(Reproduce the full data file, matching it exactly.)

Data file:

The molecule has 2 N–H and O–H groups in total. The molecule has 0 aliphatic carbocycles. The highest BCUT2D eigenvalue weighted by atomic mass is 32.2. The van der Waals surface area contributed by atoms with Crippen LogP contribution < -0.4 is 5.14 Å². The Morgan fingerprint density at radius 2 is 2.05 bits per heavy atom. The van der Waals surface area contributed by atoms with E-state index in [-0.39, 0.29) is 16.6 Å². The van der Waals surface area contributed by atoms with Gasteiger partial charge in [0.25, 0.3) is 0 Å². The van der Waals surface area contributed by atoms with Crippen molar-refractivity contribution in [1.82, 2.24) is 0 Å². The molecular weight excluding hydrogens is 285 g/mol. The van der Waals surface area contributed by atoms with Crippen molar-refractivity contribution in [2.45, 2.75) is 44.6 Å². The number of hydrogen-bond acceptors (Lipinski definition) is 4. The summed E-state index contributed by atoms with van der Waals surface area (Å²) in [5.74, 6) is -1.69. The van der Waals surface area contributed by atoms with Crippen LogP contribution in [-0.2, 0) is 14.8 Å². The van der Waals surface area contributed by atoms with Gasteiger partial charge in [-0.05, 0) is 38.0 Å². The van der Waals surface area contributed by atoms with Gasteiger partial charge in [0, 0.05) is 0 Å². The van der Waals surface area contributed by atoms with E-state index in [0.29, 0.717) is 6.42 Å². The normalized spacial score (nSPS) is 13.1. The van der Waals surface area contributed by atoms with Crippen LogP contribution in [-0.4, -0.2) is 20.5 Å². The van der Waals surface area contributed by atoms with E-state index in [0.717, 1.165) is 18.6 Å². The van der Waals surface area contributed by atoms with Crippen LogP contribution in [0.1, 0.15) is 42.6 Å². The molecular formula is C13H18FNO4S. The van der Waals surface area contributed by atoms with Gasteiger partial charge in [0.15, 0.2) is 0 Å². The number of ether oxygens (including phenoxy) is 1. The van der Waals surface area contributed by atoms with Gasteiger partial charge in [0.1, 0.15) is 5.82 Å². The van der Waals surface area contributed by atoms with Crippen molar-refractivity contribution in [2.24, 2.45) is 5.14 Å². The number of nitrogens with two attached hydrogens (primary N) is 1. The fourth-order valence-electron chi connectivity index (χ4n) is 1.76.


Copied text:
The molecule has 2 N–H and O–H groups in total. The molecule has 0 aliphatic carbocycles. The highest BCUT2D eigenvalue weighted by atomic mass is 32.2. The van der Waals surface area contributed by atoms with Crippen LogP contribution < -0.4 is 5.14 Å². The Morgan fingerprint density at radius 2 is 2.05 bits per heavy atom. The van der Waals surface area contributed by atoms with E-state index in [-0.39, 0.29) is 16.6 Å². The van der Waals surface area contributed by atoms with Gasteiger partial charge in [0.25, 0.3) is 0 Å². The van der Waals surface area contributed by atoms with Crippen molar-refractivity contribution in [1.82, 2.24) is 0 Å². The molecular weight excluding hydrogens is 285 g/mol. The van der Waals surface area contributed by atoms with Crippen molar-refractivity contribution in [2.45, 2.75) is 44.6 Å². The number of hydrogen-bond acceptors (Lipinski definition) is 4. The summed E-state index contributed by atoms with van der Waals surface area (Å²) in [5.74, 6) is -1.69. The van der Waals surface area contributed by atoms with Crippen LogP contribution in [-0.2, 0) is 14.8 Å². The van der Waals surface area contributed by atoms with Gasteiger partial charge in [-0.05, 0) is 38.0 Å². The van der Waals surface area contributed by atoms with Gasteiger partial charge in [0, 0.05) is 0 Å². The van der Waals surface area contributed by atoms with E-state index in [0.29, 0.717) is 6.42 Å². The normalized spacial score (nSPS) is 13.1. The van der Waals surface area contributed by atoms with Crippen LogP contribution in [-0.4, -0.2) is 20.5 Å². The van der Waals surface area contributed by atoms with E-state index in [0.717, 1.165) is 18.6 Å². The van der Waals surface area contributed by atoms with Crippen LogP contribution in [0.1, 0.15) is 42.6 Å². The molecular formula is C13H18FNO4S. The van der Waals surface area contributed by atoms with Gasteiger partial charge in [0.15, 0.2) is 0 Å². The number of ether oxygens (including phenoxy) is 1. The van der Waals surface area contributed by atoms with Gasteiger partial charge in [0.1, 0.15) is 5.82 Å². The van der Waals surface area contributed by atoms with Crippen molar-refractivity contribution in [2.24, 2.45) is 5.14 Å². The number of nitrogens with two attached hydrogens (primary N) is 1. The fourth-order valence-electron chi connectivity index (χ4n) is 1.76.